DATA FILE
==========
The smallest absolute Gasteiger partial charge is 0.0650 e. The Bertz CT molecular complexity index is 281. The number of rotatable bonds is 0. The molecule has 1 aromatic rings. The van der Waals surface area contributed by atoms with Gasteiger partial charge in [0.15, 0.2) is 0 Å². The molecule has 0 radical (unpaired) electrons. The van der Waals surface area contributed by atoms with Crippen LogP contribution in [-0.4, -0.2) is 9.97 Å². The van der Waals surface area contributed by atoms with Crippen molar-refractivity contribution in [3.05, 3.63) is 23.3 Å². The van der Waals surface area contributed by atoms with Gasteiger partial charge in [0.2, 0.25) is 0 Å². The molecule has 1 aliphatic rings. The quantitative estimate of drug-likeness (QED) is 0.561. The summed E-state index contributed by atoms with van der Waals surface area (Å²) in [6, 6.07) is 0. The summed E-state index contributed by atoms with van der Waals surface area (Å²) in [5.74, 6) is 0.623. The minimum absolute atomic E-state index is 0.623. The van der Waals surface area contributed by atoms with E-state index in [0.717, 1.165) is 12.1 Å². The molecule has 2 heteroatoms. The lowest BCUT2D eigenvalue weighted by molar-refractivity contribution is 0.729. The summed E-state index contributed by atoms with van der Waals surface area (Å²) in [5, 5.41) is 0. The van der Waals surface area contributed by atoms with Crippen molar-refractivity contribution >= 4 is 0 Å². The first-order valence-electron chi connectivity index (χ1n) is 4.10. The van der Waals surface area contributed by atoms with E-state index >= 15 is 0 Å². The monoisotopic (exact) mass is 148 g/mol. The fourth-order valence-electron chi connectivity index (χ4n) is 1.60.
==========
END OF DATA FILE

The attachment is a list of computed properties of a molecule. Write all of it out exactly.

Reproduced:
The smallest absolute Gasteiger partial charge is 0.0650 e. The Bertz CT molecular complexity index is 281. The number of rotatable bonds is 0. The molecule has 1 aromatic rings. The van der Waals surface area contributed by atoms with Gasteiger partial charge in [0.15, 0.2) is 0 Å². The molecule has 0 radical (unpaired) electrons. The van der Waals surface area contributed by atoms with Crippen LogP contribution in [-0.4, -0.2) is 9.97 Å². The van der Waals surface area contributed by atoms with Crippen molar-refractivity contribution in [3.05, 3.63) is 23.3 Å². The van der Waals surface area contributed by atoms with Gasteiger partial charge in [0.2, 0.25) is 0 Å². The molecule has 1 aliphatic rings. The quantitative estimate of drug-likeness (QED) is 0.561. The summed E-state index contributed by atoms with van der Waals surface area (Å²) in [6, 6.07) is 0. The summed E-state index contributed by atoms with van der Waals surface area (Å²) in [5.74, 6) is 0.623. The minimum absolute atomic E-state index is 0.623. The van der Waals surface area contributed by atoms with E-state index in [0.717, 1.165) is 12.1 Å². The molecule has 2 heteroatoms. The lowest BCUT2D eigenvalue weighted by molar-refractivity contribution is 0.729. The summed E-state index contributed by atoms with van der Waals surface area (Å²) in [5, 5.41) is 0. The van der Waals surface area contributed by atoms with Crippen molar-refractivity contribution >= 4 is 0 Å². The first-order valence-electron chi connectivity index (χ1n) is 4.10. The van der Waals surface area contributed by atoms with E-state index >= 15 is 0 Å². The monoisotopic (exact) mass is 148 g/mol. The fourth-order valence-electron chi connectivity index (χ4n) is 1.60.